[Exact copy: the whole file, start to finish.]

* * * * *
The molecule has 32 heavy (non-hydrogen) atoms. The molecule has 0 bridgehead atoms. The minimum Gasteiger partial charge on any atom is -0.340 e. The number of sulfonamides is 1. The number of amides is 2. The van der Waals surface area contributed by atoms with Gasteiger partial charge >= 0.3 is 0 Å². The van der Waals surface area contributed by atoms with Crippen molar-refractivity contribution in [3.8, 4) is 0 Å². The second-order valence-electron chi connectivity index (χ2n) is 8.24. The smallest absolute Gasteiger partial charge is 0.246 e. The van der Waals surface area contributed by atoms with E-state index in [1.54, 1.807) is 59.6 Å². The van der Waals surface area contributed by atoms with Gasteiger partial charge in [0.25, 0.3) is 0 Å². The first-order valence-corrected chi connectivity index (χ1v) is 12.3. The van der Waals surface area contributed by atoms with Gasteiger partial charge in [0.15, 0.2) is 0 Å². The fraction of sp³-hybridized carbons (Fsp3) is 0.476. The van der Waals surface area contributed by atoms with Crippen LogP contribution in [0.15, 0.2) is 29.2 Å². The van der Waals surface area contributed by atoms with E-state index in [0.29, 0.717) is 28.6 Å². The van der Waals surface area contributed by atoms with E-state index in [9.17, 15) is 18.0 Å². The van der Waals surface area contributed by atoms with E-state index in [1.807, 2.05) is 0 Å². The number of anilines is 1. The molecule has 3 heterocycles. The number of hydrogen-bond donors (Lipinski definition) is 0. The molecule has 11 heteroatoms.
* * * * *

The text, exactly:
The molecule has 32 heavy (non-hydrogen) atoms. The molecule has 0 bridgehead atoms. The minimum Gasteiger partial charge on any atom is -0.340 e. The number of sulfonamides is 1. The number of amides is 2. The van der Waals surface area contributed by atoms with Gasteiger partial charge >= 0.3 is 0 Å². The van der Waals surface area contributed by atoms with Crippen molar-refractivity contribution in [3.8, 4) is 0 Å². The second-order valence-electron chi connectivity index (χ2n) is 8.24. The smallest absolute Gasteiger partial charge is 0.246 e. The van der Waals surface area contributed by atoms with E-state index in [1.54, 1.807) is 59.6 Å². The van der Waals surface area contributed by atoms with Gasteiger partial charge in [0.25, 0.3) is 0 Å². The first-order valence-corrected chi connectivity index (χ1v) is 12.3. The van der Waals surface area contributed by atoms with Gasteiger partial charge in [0.15, 0.2) is 0 Å². The fraction of sp³-hybridized carbons (Fsp3) is 0.476. The van der Waals surface area contributed by atoms with Crippen LogP contribution in [0.15, 0.2) is 29.2 Å². The van der Waals surface area contributed by atoms with E-state index in [0.29, 0.717) is 28.6 Å². The van der Waals surface area contributed by atoms with E-state index in [9.17, 15) is 18.0 Å². The van der Waals surface area contributed by atoms with E-state index in [1.807, 2.05) is 0 Å². The number of anilines is 1. The molecule has 3 heterocycles. The number of hydrogen-bond donors (Lipinski definition) is 0. The molecule has 11 heteroatoms.